1635: THE DREESON INCIDENT – snippet 17:



Vacha, on the Reichsstrasse


            His driver was slowing down and the car behind, the one with the soldiers riding in it, was pulling around, ahead of them. Henry looked more closely. There were a half-dozen men hanging around the little guardhouse. Those weren’t kids interested in looking at cars.

            Wackernagel cussed something in German. Must have been a good one, because Henry hadn’t ever heard it before.

            “It’s a divided town,” the driver said. “The crossing’s always been a bone of contention between the abbots of Fulda—that’s the SoTF now—and the landgraves of Hesse-Kassel, so they say. But I know for damn sure that our people cleared this motorcade with their people in advance.”

            “But Hesse-Kassel is in the USE. Verdammt!” One of the reasons Cunz Kastenmayer said he was glad that he’d gone into law rather than theology, aside from the money he expected to earn, was that he was free to indulge in the occasional profanity. If not in his father’s hearing. “And don’t think that Wilhelm V isn’t making the most of it. Think how much extra acreage he grabbed for himself last spring, all the way over to the Rhine. Under color of doing a good deed for Gustav.”

            Henry understood them, which he felt pretty good about, considering that when the Ring of Fire happened, his German had been limited to the title of Auf Wiedersehn, Sweetheart. “California was in the United States of America too, up-time. That didn’t stop them from searching cars crossing into the state and telling people they couldn’t bring in any fresh fruits or vegetables.”

            The driver looked at him, surprised.

            “I don’t care what they tell you in citizenship class. We weren’t perfect. No country ever has been. No country ever will be. The thing to aim at is to get it as good as you can for as many of your people as you can. We had as many arrogant assholes up-time as you have down-time. We just made a little more effort to get a grip on them, most of the time.”

            Kastenmayer nodded. “The greatest happiness of the greatest number,” he said in English. “We covered that in the history of political philosophy class I took last year.”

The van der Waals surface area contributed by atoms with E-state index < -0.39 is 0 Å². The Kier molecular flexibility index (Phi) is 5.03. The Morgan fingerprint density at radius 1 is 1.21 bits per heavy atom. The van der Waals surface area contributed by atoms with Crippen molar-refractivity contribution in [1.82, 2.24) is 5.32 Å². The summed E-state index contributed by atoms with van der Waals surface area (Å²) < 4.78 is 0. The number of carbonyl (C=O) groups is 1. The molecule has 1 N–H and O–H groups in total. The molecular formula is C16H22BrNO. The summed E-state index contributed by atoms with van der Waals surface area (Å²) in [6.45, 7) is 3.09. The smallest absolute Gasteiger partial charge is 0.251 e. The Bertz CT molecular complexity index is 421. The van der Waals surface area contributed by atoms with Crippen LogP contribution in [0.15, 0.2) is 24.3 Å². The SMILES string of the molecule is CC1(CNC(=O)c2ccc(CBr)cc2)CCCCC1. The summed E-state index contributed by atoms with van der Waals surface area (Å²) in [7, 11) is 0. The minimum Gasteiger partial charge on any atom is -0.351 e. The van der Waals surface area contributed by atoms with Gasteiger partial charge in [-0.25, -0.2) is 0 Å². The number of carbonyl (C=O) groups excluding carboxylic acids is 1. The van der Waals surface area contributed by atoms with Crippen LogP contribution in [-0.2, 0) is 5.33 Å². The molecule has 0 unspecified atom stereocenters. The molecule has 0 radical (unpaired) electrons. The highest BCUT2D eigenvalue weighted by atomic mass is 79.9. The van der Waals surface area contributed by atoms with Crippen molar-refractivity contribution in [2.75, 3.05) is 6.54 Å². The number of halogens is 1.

Henry nodded. “I hadn’t ever heard it put quite that way. But it pretty much sums up the idea.”

            The two sets of soldiers were still arguing. But it looked like it was going to turn into a paper war rather than a shooting war.

            “Can you walk a quarter of one of your up-time miles?” Wackernagel asked. “I know a family here. I stay with them overnight every trip. It’s cheaper than a room in the inn. We can go over there and get something to drink. The street’s wide enough that when they finish up with this”—he leaned his head in the direction of the disputing-the-right-of-way critters—“the driver can bring the car down and pick you up. He can turn around using the alley.”

            Henry nodded. “Sounds good to me. I can make it that far. I make it that far from the house to City Hall and back home every day, still. The hip’s going bad, but I don’t want all the rest of my joints to stiffen up, too. Counterproductive.”

            He smiled a little. That had been one of his daughter Margie’s words, too.

            Hesse-Kassel’s head honcho yelled something when they opened the car doors. He had an accent Henry had never heard before, thick enough to cut with a knife. Not one word in four came through. That seemed to happen every time he started to think he had a handle on the language, finally. Wackernagel yelled back in the same lingo. Whatever he said, the Hessian soldiers let them walk away without any more fuss.